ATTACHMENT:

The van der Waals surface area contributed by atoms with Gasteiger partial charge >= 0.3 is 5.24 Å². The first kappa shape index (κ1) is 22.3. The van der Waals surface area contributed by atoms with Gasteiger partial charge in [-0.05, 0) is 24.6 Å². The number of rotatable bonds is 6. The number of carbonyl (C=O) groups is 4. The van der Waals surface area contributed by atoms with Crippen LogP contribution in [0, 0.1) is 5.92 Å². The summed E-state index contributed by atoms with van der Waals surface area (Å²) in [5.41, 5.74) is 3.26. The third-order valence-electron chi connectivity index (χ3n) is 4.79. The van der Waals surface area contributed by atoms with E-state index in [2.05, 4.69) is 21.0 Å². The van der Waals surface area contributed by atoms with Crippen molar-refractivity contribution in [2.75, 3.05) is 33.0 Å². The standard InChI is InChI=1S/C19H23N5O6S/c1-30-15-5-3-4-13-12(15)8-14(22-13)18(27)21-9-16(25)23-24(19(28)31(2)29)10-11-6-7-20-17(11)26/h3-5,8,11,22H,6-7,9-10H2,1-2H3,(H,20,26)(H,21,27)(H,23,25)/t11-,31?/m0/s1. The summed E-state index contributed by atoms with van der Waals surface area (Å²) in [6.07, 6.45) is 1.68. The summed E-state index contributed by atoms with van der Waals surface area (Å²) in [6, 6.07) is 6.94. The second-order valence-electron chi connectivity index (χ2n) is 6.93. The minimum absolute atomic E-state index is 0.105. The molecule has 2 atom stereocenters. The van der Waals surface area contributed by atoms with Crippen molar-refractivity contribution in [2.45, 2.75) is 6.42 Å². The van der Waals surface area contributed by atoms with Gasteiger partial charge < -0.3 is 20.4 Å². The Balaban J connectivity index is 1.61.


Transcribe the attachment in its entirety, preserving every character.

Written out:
The van der Waals surface area contributed by atoms with Gasteiger partial charge >= 0.3 is 5.24 Å². The first kappa shape index (κ1) is 22.3. The van der Waals surface area contributed by atoms with Gasteiger partial charge in [-0.05, 0) is 24.6 Å². The number of rotatable bonds is 6. The number of carbonyl (C=O) groups is 4. The van der Waals surface area contributed by atoms with Crippen LogP contribution in [0, 0.1) is 5.92 Å². The summed E-state index contributed by atoms with van der Waals surface area (Å²) in [5.41, 5.74) is 3.26. The third-order valence-electron chi connectivity index (χ3n) is 4.79. The van der Waals surface area contributed by atoms with E-state index in [2.05, 4.69) is 21.0 Å². The van der Waals surface area contributed by atoms with Crippen molar-refractivity contribution in [2.75, 3.05) is 33.0 Å². The standard InChI is InChI=1S/C19H23N5O6S/c1-30-15-5-3-4-13-12(15)8-14(22-13)18(27)21-9-16(25)23-24(19(28)31(2)29)10-11-6-7-20-17(11)26/h3-5,8,11,22H,6-7,9-10H2,1-2H3,(H,20,26)(H,21,27)(H,23,25)/t11-,31?/m0/s1. The summed E-state index contributed by atoms with van der Waals surface area (Å²) in [6.07, 6.45) is 1.68. The summed E-state index contributed by atoms with van der Waals surface area (Å²) in [6, 6.07) is 6.94. The second-order valence-electron chi connectivity index (χ2n) is 6.93. The minimum absolute atomic E-state index is 0.105. The molecule has 2 atom stereocenters. The van der Waals surface area contributed by atoms with Crippen molar-refractivity contribution in [2.45, 2.75) is 6.42 Å². The van der Waals surface area contributed by atoms with Gasteiger partial charge < -0.3 is 20.4 Å². The Balaban J connectivity index is 1.61.